What I Enjoyed About the Book: I loved almost everything about this book! The main character, Mercy Wong, was smart, independent, and funny. She’s a self-made business woman with a lot of dreams. There was also very little romance (which I think tends to take away a lot from a story) – just enough to be cute, but not enough to be overwhelming. I also really liked that there was a lot of discussion about immigrants and non-white people in San Francisco in the 1900s – how they were treated by white people, how they were segregated to their own neighborhoods, how laws were passed targeting specific groups (such as the Chinese Exclusion Act)…but the main theme of the story is overcoming these barriers in the face of adversity. Overall, I’d give this book 5 stars!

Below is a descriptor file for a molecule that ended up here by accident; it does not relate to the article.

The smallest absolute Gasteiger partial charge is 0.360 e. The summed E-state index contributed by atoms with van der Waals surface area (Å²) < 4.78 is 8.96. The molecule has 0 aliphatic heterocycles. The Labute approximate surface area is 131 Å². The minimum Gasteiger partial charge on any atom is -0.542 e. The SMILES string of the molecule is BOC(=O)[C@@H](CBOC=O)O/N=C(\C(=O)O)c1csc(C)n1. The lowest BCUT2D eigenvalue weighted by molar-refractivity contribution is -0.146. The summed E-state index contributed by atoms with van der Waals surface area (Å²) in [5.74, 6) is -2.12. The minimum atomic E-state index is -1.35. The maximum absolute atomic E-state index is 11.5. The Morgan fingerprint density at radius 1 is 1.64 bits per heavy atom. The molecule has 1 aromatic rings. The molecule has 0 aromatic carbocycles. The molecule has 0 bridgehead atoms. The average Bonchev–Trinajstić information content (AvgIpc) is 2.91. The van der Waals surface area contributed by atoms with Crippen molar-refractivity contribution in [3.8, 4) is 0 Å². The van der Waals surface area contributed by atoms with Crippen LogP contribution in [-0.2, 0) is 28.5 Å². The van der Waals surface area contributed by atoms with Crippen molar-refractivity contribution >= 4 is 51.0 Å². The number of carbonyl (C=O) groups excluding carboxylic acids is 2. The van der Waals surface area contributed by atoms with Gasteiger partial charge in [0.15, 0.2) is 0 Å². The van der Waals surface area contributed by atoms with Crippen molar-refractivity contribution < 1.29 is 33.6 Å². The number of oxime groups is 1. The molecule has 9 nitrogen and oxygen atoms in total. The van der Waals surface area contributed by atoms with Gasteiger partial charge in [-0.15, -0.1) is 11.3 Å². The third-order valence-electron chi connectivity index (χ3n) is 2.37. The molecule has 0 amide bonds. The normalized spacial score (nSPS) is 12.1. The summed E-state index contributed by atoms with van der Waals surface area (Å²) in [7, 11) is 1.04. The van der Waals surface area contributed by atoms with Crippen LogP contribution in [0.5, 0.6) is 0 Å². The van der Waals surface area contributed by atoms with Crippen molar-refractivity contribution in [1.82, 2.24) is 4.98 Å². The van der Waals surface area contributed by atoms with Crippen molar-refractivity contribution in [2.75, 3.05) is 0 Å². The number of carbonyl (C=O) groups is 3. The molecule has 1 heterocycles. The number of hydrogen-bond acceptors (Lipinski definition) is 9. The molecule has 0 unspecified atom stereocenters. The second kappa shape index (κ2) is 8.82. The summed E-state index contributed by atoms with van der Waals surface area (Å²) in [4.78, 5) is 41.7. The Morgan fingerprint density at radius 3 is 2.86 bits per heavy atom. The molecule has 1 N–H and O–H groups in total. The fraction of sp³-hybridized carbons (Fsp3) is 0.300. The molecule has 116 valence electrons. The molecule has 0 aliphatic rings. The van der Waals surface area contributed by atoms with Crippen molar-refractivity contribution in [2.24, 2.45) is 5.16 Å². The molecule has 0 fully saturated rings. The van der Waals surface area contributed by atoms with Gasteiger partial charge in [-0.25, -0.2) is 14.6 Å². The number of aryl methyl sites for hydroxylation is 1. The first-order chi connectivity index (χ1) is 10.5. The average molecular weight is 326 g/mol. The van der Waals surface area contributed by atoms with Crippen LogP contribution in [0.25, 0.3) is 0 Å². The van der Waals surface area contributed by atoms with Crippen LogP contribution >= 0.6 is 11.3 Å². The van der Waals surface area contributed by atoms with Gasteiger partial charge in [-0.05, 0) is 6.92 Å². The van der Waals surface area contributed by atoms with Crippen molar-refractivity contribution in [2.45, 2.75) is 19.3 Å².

What Students Would Enjoy About the Book: Even though my program has students from lots of different countries, we tend to have mostly Chinese students – as a result, we end up with a few classes every semester that have only Chinese students. I think Outrun the Moon would be perfect for when you have an all-Chinese class. The main character is a Chinese-American girl living in Chinatown in San Francisco in 1906, and the novel contains a lot of references to Chinese culture. Chinese students will have an easy time understanding the cultural references in the book, so they will mostly be doing language processing while reading, while non-Chinese students would have to do cultural processing on top of language. There are also universal themes that all students enjoy – action, adventure, family relationships, friendships, and people following their dreams.

Recommended ESL Level: High-Intermediate to Advanced

Have you read this novel? Let me know your thoughts in the comments!